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Rajasthan and Haryana Panchayat Amendments strike at the heart of Universal Adult Suf

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prasad1

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The right to vote and the right to contest are central to the concept of citizenship in an electoral democracy. Individuals can be disqualified from contesting elections on grounds of personal culpability. However, debarring "classes of people" because they do not meet some arbitrary qualifications militates against the very concept of democracy, especially where the disqualifications are a consequence of inadequate State capacity, says Ruchi Gupta.

The Bharatiya Janata Party-led Governments of Rajasthan and Haryana have amended their Panchayati Raj Acts to bar citizens without middle and secondary school education from contesting elections. The amendments, which disqualify about half of the rural population with Dalits, tribals, minorities and women being the worst hit, were upheld by the Supreme Court last month.

The Judges considered the question whether “a provision which disqualifies a large number of persons who would otherwise be eligible to contest the elections is unconstitutional” but dismissed it by arguing that “every person who is entitled to vote is not automatically entitled to contest for every office under the Constitution” and thus if it is “constitutionally permissible to debar certain classes of people from seeking to occupy the constitutional offices, numerical dimension of such classes, in our opinion, should make no difference for determining whether prescription of such disqualification is constitutionally permissible”. The Judges added one caveat to the above: “unless the prescription is of such nature as would frustrate the constitutional scheme by resulting in a situation where holding of elections to these various bodies becomes completely impossible.”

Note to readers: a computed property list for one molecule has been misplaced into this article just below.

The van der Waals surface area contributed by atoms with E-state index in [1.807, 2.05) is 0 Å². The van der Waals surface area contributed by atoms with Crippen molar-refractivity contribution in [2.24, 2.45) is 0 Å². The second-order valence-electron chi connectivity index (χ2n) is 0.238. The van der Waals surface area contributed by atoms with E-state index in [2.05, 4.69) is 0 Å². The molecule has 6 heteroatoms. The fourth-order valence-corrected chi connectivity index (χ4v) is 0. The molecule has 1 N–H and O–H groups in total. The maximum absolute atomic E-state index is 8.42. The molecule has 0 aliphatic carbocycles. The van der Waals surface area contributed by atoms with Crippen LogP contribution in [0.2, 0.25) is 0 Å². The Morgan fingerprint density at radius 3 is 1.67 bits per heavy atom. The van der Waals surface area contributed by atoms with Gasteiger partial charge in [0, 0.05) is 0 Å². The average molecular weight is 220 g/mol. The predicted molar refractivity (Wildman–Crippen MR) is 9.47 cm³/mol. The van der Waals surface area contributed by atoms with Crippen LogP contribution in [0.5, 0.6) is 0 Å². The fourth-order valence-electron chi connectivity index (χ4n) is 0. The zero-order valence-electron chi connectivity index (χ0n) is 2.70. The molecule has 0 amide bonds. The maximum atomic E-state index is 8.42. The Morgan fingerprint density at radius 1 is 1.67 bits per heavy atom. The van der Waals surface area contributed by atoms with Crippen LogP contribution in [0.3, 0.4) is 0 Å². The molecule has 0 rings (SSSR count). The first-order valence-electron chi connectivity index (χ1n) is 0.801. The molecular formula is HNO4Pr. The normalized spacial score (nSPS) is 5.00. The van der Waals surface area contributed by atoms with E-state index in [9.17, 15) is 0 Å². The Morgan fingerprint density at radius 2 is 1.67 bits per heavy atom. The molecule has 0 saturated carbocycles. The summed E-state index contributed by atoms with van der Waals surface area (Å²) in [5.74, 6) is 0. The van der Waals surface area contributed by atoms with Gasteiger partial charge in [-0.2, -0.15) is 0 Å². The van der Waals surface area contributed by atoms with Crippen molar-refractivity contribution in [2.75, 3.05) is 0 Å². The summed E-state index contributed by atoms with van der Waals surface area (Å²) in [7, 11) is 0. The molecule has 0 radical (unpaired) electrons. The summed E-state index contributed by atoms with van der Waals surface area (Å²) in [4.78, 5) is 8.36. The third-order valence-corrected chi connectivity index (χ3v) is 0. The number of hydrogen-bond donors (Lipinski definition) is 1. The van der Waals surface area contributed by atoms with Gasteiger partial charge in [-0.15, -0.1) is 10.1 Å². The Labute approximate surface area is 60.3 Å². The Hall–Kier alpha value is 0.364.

In the panchayat elections in Haryana, which concluded on January 24, more than half of the panches were elected unopposed. The numbers of unopposed candidates at panchayat, block and district level, too, have increased in both Rajasthan and Haryana. Even more shockingly, more than 5,000 (that is, more than eight per cent of the total) posts of panch remain vacant in Haryana because no one was eligible to contest! As per the numbers available for the 2010 elections, more than three nominations were received for each post of panch with an average of two contesting for each post.
Can it be anybody’s case that these vacant panchayats have democracy? If democracy is the bedrock of our Constitution, then each of these vacant panchayats is a rebuke and negation of our assertion that India is a democratic republic. These vacant panchayats alone constitute grounds for a review petition against the Supreme Court order.

There can be no democracy — a system of Government of, by and for the people — if we exclude 50 per cent of the population at the lowest tier from contesting for public office. As Indian citizens — rightly proud of our democratic traditions — are we going to allow those in power to abridge our citizenship and exclude us from our right to self-determination?
http://www.thehinducentre.com/the-arena/current-issues/article8184292.ece
 
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